A fully illustrated exhibition catalogue accompanies the exhibition and includes scholarship by Margaret C. Conrads, Samuel Sosland Senior Curator, American Art, at the Nelson-Atkins Museum of Art; Lisa Strong, an independent Miller scholar; William H. Truettner, Senior Curator at the Smithsonian American Art Museum; and Kathleen A. Foster, the Robert L. McNeil, Jr., Senior Curator of American Art at the Philadelphia Museum of Art. Nancy Heugh, a paper conservator, also conducted technical analysis of Miller’s work.

    Programming Highlights
    Saturday, March 26, 2011: Teacher Workshop: Native Americans and the American West
    : Teacher Workshops introduce new ways of thinking about the curriculum and innovative teaching approaches through the exploration of the museum’s permanent collections and temporary exhibitions.

    Sunday, March 27, 2011: Creation Station: Romancing the West: Alfred Jacob Miller in the Bank of America Collection. Creation Stations are art-making workshops for the whole family. Each Creation Station art project is inspired by a work of art on view. Sketching in the Galleries: Open to adults and children of all drawing levels. Guided by an MFAH teaching artist, drop-in visitors explore and sketch in the galleries — discovering art from the museum’s permanent collections and temporary exhibitions. Sunday Storytime: Families will make connections between a storybook and a work of art in the museum’s permanent collection. Looking games and opportunities to share are part of this 30-minute experience in the galleries.

    Gallery Investigations: At this interactive gallery experience, families uncover details and insights about art. An MFAH educator at our Gallery Cart present looking games, books, and hands-on activities that families can use to investigate works of art from around the world.

    Bank of America and the Arts
    As one of the world’s largest financial institutions and a major supporter of arts and culture, Bank of America has a vested interest and plays a meaningful role in the international dialogue on cultural understanding. As a global company, Bank of America demonstrates its commitment to the arts by supporting such efforts as after-school arts programs, grants to help expand libraries, programs to conserve artistic heritage as well as a campaign to encourage museum attendance. Bank of America’s unique program, offers customers free access to more than 120 of the nation’s finest cultural institutions through its acclaimed Museums on Us® program, while Art in our CommunitiesTM shares exhibits from the company’s corporate collection with communities across the country though local museum partners. The Bank of American Charitable Foundation also provides philanthropic support to museums, theaters and other arts-related nonprofits to expand their services and offerings to schools and communities. Bank of America partners with more than 6,000 art institutions worldwide.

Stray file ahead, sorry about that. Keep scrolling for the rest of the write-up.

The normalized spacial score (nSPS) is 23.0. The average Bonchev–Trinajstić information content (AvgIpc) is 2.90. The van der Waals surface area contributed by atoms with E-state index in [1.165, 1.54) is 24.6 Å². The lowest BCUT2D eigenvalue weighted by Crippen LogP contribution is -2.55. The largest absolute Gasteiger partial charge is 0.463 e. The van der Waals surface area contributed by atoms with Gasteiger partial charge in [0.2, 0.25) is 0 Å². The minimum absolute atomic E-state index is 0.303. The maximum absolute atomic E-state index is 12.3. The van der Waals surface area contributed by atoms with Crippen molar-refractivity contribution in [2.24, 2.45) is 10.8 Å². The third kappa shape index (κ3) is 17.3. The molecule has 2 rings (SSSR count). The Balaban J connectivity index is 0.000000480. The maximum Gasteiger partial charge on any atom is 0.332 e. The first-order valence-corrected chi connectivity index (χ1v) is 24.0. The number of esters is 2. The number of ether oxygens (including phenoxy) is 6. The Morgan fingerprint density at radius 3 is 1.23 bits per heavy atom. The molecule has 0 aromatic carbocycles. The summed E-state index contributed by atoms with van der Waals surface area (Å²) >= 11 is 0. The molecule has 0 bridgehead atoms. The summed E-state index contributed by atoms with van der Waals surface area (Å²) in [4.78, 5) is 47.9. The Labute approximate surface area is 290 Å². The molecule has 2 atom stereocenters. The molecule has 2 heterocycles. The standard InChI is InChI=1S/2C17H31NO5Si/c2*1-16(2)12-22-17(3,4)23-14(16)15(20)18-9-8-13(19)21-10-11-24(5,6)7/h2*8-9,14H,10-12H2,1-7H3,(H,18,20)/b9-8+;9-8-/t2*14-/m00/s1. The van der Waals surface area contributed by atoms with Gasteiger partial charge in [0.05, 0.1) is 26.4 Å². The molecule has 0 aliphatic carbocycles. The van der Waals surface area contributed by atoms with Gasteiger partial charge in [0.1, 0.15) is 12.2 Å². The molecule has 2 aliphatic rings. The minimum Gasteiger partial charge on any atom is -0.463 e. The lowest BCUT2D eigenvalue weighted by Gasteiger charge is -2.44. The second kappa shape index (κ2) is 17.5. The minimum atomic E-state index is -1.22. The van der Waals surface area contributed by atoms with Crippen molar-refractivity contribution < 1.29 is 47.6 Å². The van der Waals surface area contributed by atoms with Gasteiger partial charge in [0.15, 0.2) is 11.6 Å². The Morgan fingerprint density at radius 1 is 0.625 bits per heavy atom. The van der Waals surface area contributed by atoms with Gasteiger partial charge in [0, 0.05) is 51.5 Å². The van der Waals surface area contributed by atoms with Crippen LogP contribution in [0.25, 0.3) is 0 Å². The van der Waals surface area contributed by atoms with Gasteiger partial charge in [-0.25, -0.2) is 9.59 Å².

Funding
    This exhibition is organized by The Nelson-Atkins Museum of Art and is made possible by the Bank of America Art in our Communities program. Generous funding is provided in Houston by The Brown Foundation, Inc. and Jeff Fort and Marion Barthelme.

    MFAH Collections
    Founded in 1900, the Museum of Fine Arts, Houston, is the largest art museum in America south of Chicago, west of Washington, D.C., and east of Los Angeles. The encyclopedic collection of the MFAH numbers over 62,170 works and embraces the art of antiquity to the present. Featured are the finest artistic examples of the major civilizations of Europe, Asia, North and South America, and Africa. Italian Renaissance paintings, French Impressionist works, photographs, American and European decorative arts, African and Pre-Columbian gold, American art, and European and American paintings and sculpture from post-1945 are particularly strong holdings. Recent additions to the collections include Rembrandt van Rijn’s Portrait of a Young Woman (1633), the Heiting Collection of Photography, a major suite of Gerhard Richter paintings, an array of important works by Jasper Johns, a rare, second-century Hellenistic bronze Head of Poseidon/Antigonos Doson, major canvases by 19th-century painters Gustave Courbet and J.M.W. Turner, Albert Bierstadt’s Indians Spear Fishing (1862), distinguished work by the leading 20th- and 21st-century artists from Latin America, and The Adolpho Leirner Collection of Brazilian Constructive Art.

    Pictured above :  Alfred Jacob Miller, Trappers, August & Louis, 19th century, Black, gray, and brown ink and wash, white and yellow gouache, and graphite on brown laid paper. Bank of America Collection Photo: John Lamberton.


    Museum of Fine Arts - Audrey Jones Beck Building

    5601 Main Street
    Houston, TX 77005

    Full map and directions

    Admission Info:

    $7.00 adults
    $3.50 seniors/children 5-18

    Free admission on Thursdays.

    Children (18 and under) with a Houston Public Library PowerCard or any Public Library card receive free general admission on Saturday and Sunday.


    General Day and Time Info:

    Regular Exhibition Hours:
    Tues, Wed 10am-5pm
    Thurs 10am-9pm
    Fri, Sat 10am-7pm
    Sun 12:15pm–7pm

    Closed Monday, except Monday holidays.

    Closed Thanksgiving Day and Christmas Day.


    Phone: 713-639-7300

    Parking:

    Free outdoor parking is available in the street-level lot directly across from the Law Building at 1001 Bissonnet Street.

    Parking is available in the MFAH Parking Garage for $6. The easy-to-find parking garage is located directly east of the Beck and Law buildings on Binz, and is marked by a large, yellow arrow.



    Accessibility Information: Currently, no accessibility information is available for this event.